Affective associations and cognitive beliefs relate to individuals’ decisions to perform testicular or breast self-exams

Abstract

Affective associations with behavioral practices play an important role in individuals’ uptake of a variety of health behaviors. Most work has looked at individual behavioral practices with a direct impact on health; because screening behaviors are conceptually distinct from such behaviors, it is important to examine the interplay of affect and cognition in screening decision making. The current research explored affective and cognitive predictors of testicular and breast self-examination behavior. Young adult participants (N = 184) reported cognitive beliefs and affective associations with testicular self-exam behavior (male participants) and breast self-exam behavior (female participants) and reported their own current screening behavior. In univariable models, affective associations were related to screening behavior for both testicular self-exams and breast self-exams. When examining affective associations and cognitive beliefs as simultaneous predictors, affective associations (but not cognitive beliefs) predicted testicular self-exams, and neither affective associations nor cognitive beliefs were uniquely related to breast self-exams. Moreover, for testicular self-exams, affective associations mediated the relation between cognitive beliefs and screening behavior; no mediation was present for breast self-exam behavior. These findings suggest three potential outcomes: first, that greater consideration of affective associations in testicular self-exam screening decisions may be warranted; second, that breast and testicular self-exams may have different antecedents; and third, that incorporation of affective factors in intervention design might have merit for increasing engagement in some cancer screening behaviors.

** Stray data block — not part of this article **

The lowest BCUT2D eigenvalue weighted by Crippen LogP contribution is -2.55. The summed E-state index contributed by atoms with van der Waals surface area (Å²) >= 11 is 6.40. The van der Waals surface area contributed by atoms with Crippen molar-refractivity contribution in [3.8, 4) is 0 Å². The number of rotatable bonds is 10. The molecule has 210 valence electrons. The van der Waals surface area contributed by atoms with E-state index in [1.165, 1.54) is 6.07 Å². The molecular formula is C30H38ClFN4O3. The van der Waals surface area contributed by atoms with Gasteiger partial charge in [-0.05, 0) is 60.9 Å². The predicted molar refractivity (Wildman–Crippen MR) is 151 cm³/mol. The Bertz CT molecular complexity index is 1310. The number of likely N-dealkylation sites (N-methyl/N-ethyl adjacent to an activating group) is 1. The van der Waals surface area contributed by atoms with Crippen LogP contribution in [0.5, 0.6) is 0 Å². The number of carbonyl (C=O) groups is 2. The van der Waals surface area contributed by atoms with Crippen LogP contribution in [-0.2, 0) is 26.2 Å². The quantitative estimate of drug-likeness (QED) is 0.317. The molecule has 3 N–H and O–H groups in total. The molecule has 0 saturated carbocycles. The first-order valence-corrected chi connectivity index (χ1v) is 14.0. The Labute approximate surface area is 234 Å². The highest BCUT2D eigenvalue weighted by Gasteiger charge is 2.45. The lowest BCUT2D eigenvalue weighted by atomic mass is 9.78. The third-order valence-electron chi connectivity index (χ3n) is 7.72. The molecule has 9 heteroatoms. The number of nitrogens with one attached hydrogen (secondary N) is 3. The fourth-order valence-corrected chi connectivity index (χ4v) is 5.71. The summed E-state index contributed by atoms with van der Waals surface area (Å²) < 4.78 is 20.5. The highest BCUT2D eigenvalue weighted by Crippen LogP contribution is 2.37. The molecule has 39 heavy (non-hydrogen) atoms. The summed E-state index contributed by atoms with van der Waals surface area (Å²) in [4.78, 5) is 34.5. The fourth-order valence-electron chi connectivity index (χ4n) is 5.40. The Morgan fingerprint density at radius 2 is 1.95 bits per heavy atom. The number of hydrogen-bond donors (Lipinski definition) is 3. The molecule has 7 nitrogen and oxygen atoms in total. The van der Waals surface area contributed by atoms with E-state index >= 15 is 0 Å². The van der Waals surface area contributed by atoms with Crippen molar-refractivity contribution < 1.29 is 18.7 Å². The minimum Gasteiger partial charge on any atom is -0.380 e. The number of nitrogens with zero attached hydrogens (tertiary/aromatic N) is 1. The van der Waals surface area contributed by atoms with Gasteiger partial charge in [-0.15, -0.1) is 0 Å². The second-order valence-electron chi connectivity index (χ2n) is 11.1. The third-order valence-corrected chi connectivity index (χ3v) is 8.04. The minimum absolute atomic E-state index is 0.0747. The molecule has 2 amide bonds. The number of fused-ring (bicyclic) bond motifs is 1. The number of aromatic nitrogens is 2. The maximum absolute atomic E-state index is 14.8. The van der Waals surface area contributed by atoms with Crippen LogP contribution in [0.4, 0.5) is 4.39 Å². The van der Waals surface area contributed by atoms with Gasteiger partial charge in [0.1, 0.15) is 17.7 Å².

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Notes

  1. 1.

    The full set of affectively valenced words included: Hateful, love, sad, joy, annoyed, happy, tense, calm, bored, excited, angry, relaxed, disgusted, acceptance, and embarrassed.

  2. 2.

    The full set of cognitively valenced words included: Useless, useful, foolish, wise, unsafe, safe, harmful, beneficial, worthless, valuable, imperfect, perfect, unhealthy, and wholesome.

  3. 3.

    The predictor variables are measures of current affective associations and cognitive beliefs, and the behavioral measure is the number of self-exams performed over the past 12 months. This is in keeping with other cross-sectional behavioral health reports (e.g., diet over the past 30 days, visits to the doctor within the past year) and is an easily understood timeframe for reporting for screening behaviors that are relatively infrequent (i.e., monthly) and occur on a non-fixed schedule. This technique has been used for breast self-exam behaviors in several previous studies (Miller et al., 1996; Moser et al., 2007).

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Conflict of interest

Carolyn R. Brown-Kramer and Marc T. Kiviniemi declare that they have no conflict of interest.

Human and Animal Rights and Informed Consent

All procedures followed were in accordance with the ethical standards of the responsible committee on human experimentation (institutional and national) and with the Helsinki Declaration of 1975, as revised in 2000 (5). Informed consent was obtained from all patients for being included in the study.

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Correspondence to Carolyn R. Brown-Kramer.

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Brown-Kramer, C.R., Kiviniemi, M.T. Affective associations and cognitive beliefs relate to individuals’ decisions to perform testicular or breast self-exams. J Behav Med 38, 664–672 (2015). https://doi.org/10.1007/s10865-015-9641-6

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Keywords

  • Screening behavior
  • Affect
  • Cognition
  • Cancer screening